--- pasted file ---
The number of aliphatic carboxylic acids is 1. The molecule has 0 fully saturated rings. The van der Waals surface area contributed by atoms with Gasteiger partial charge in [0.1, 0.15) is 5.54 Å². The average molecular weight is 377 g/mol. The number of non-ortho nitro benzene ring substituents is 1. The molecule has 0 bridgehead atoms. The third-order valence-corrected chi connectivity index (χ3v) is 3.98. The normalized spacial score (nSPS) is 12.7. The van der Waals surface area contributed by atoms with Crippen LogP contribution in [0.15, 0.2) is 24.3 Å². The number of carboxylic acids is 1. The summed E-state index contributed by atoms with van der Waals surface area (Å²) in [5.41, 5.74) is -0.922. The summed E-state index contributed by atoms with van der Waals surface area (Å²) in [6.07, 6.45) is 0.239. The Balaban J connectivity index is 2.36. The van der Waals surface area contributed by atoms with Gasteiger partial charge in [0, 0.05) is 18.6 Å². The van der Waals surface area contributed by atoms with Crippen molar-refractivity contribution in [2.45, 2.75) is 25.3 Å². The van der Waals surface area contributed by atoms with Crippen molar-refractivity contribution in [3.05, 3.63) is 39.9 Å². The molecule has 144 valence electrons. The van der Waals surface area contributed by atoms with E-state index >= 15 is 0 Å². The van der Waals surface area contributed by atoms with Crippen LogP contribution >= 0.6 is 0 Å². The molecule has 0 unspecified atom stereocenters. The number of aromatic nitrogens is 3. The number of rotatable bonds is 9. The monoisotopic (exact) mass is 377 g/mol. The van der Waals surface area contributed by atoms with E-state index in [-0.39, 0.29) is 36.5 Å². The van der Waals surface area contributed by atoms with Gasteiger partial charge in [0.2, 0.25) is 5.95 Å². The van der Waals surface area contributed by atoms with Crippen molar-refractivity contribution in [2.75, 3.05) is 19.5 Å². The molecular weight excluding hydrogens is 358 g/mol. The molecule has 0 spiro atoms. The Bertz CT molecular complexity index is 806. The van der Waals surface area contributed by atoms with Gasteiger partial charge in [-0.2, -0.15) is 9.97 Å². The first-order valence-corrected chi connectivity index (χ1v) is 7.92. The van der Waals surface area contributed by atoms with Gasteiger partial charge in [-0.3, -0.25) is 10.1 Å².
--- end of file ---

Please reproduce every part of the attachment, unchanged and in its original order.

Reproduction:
The number of aliphatic carboxylic acids is 1. The molecule has 0 fully saturated rings. The van der Waals surface area contributed by atoms with Gasteiger partial charge in [0.1, 0.15) is 5.54 Å². The average molecular weight is 377 g/mol. The number of non-ortho nitro benzene ring substituents is 1. The molecule has 0 bridgehead atoms. The third-order valence-corrected chi connectivity index (χ3v) is 3.98. The normalized spacial score (nSPS) is 12.7. The van der Waals surface area contributed by atoms with Crippen LogP contribution in [0.15, 0.2) is 24.3 Å². The number of carboxylic acids is 1. The summed E-state index contributed by atoms with van der Waals surface area (Å²) in [5.41, 5.74) is -0.922. The summed E-state index contributed by atoms with van der Waals surface area (Å²) in [6.07, 6.45) is 0.239. The Balaban J connectivity index is 2.36. The van der Waals surface area contributed by atoms with Gasteiger partial charge in [0, 0.05) is 18.6 Å². The van der Waals surface area contributed by atoms with Crippen molar-refractivity contribution in [2.45, 2.75) is 25.3 Å². The van der Waals surface area contributed by atoms with Crippen molar-refractivity contribution in [3.05, 3.63) is 39.9 Å². The molecule has 144 valence electrons. The van der Waals surface area contributed by atoms with E-state index >= 15 is 0 Å². The van der Waals surface area contributed by atoms with Crippen LogP contribution >= 0.6 is 0 Å². The molecule has 0 unspecified atom stereocenters. The number of aromatic nitrogens is 3. The number of rotatable bonds is 9. The monoisotopic (exact) mass is 377 g/mol. The van der Waals surface area contributed by atoms with E-state index in [-0.39, 0.29) is 36.5 Å². The van der Waals surface area contributed by atoms with Gasteiger partial charge in [0.2, 0.25) is 5.95 Å². The van der Waals surface area contributed by atoms with Crippen molar-refractivity contribution in [2.75, 3.05) is 19.5 Å². The molecular weight excluding hydrogens is 358 g/mol. The molecule has 0 spiro atoms. The Bertz CT molecular complexity index is 806. The van der Waals surface area contributed by atoms with Gasteiger partial charge in [-0.2, -0.15) is 9.97 Å². The first-order valence-corrected chi connectivity index (χ1v) is 7.92. The van der Waals surface area contributed by atoms with Gasteiger partial charge in [-0.3, -0.25) is 10.1 Å².